How much is this beverage tax going to cost me?

UPDATE: City Council has taken an initial vote to implement a 1.5¢ per ounce grocery tax and now they’re planning to tax diet drinks too.

If it passes in the final vote and the mayor then signs it into law, hardworking Philadelphia families will be left paying this hefty tax.

This is how that 1.5¢ would break down at your local grocery store: A 12-pack of 12-ounce soda cans could cost an extra $2.16, a 2-liter (68-oz.) bottle of soda could set you back an extra $1.02 and a 10-pack of 6-oz. juice boxes could add 90¢ to your grocery bill.

Which beverages would be affected by this tax?

The proposal applies to any beverage with sugar as well as diet beverages – that could translate to more than a thousand beverages like sodas, juice drinks, diet drinks, energy drinks, some teas and sports drinks.

What’s the exact breakdown of the tax?

Under this proposal, beverages with sugar and diet beverages would be taxed at 1.5¢ an ounce starting January 1, 2017. That would drive prices way up – so whether you’re buying your weekly groceries, eating out with your family or grabbing a beverage at your local convenience store, you’d likely feel the impact of this tax.

Who’s going to pay for the tax?

Make no mistake, this is nothing more than a grocery tax. This tax would drastically impact small businesses and consumers, who would see a large spike in grocery prices.

Who will this really harm?

This regressive tax stands to hurt Philadelphia’s lower-income families and small businesses the most, burdening them with higher costs even though they are still struggling to emerge from the recession. It could also hurt retailers and restaurants, which are likely to lose sales and customers. It’s a slippery slope – this discriminatory tax is singling out beverages. Which grocery items are next?

Where is the money going?

The mayor said pre-K was the reason for a new tax. Now we know a good portion will go into the black hole of city government mismanagement. This regressive tax on Philadelphians was a scheme to compensate for poor management of city funds. Hardworking Philadelphia families and small businesses were left in the dark, and now they will be left paying Mayor Kenney’s hefty grocery tax.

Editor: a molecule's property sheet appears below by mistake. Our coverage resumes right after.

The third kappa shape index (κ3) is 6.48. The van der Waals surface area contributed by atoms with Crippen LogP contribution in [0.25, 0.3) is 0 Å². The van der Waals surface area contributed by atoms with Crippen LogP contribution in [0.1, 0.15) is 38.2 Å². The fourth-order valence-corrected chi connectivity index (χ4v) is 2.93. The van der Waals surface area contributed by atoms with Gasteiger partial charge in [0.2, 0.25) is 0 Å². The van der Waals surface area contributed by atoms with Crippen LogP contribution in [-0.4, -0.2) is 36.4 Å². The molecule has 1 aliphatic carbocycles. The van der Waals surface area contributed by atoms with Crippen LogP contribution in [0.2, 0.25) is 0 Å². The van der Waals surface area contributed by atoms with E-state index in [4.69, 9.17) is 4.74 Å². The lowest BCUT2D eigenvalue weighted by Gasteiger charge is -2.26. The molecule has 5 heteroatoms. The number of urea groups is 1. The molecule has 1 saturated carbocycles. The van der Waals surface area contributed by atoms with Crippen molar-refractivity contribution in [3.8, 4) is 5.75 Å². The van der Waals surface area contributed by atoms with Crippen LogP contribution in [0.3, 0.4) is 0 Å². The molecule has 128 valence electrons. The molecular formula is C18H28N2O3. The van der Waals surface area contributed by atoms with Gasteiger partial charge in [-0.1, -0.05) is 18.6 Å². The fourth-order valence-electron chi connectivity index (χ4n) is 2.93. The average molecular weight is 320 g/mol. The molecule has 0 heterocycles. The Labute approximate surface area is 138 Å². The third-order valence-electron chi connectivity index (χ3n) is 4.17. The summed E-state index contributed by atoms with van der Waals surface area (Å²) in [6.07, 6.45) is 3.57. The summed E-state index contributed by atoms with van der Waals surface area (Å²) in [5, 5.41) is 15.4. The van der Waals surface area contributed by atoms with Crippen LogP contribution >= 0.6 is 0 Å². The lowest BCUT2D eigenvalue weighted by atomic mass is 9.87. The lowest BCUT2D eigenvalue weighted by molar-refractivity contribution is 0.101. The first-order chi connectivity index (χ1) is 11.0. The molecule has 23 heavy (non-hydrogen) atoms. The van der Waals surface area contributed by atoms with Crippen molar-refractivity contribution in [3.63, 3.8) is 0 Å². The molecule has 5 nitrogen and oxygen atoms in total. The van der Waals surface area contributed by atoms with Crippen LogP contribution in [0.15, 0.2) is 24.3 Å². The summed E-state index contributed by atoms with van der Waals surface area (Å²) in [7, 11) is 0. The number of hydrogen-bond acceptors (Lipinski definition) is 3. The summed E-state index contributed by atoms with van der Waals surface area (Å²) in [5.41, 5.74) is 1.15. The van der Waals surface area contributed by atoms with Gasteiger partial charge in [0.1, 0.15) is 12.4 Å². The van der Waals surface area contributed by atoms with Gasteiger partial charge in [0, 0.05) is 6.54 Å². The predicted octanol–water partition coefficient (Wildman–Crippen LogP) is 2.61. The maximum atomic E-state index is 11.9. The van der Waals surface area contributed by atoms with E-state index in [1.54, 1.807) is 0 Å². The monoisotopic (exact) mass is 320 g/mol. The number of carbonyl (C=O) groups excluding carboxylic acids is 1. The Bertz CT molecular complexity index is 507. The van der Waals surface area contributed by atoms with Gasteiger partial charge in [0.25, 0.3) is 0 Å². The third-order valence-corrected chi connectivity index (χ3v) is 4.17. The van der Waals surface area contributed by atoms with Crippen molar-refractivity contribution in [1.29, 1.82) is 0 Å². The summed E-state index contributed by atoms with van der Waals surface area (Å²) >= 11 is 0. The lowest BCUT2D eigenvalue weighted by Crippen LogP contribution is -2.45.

What kind of impact would this tax have on beverage sales in Philadelphia?

Higher taxes will really increase the prices on groceries like soda, juice drinks, energy drinks, diet drinks, sports drinks and teas. This price spike would drive customers away from Philadelphia businesses – like corner stores and bodegas – into surrounding areas. This would be a big hit to grocery and convenience store owners and their employees.

Is this type of tax applied anywhere else?

Yes, the city of Berkeley, CA implemented a similar tax and subsequently saw an increase in red tape and bureaucracy, losing grocery revenue as working families chose to travel to neighboring cities for their beverage purchases.

Isn’t this a similar plan as proposed by Former Mayor Nutter?

It’s similar, but the proposed 1.5¢ per ounce hike could be even more detrimental. The current proposal is backed by City Health Commissioner Thomas Farley, who – in his time as the NYC Health Commissioner – attempted to go as far as limiting soda sizes.

Ultimately, that was rejected and the New York Court of Appeals stated the City Board of Health “exceeded the scope of its regulatory authority.” Now he’s trying to bring this level of government control to Philadelphia too.

This is just the start – today it’s a grocery tax. Next we’ll be told what and how much we’re allowed to eat and drink.

What can I do to stop the grocery tax?

Make your voice heard! Call your City Council Member at (215) 647-9562 and tell them you won’t stand for this lack of transparency from your city government. Tell your friends and family about the impact of this proposed grocery tax, and encourage them to call too!

 

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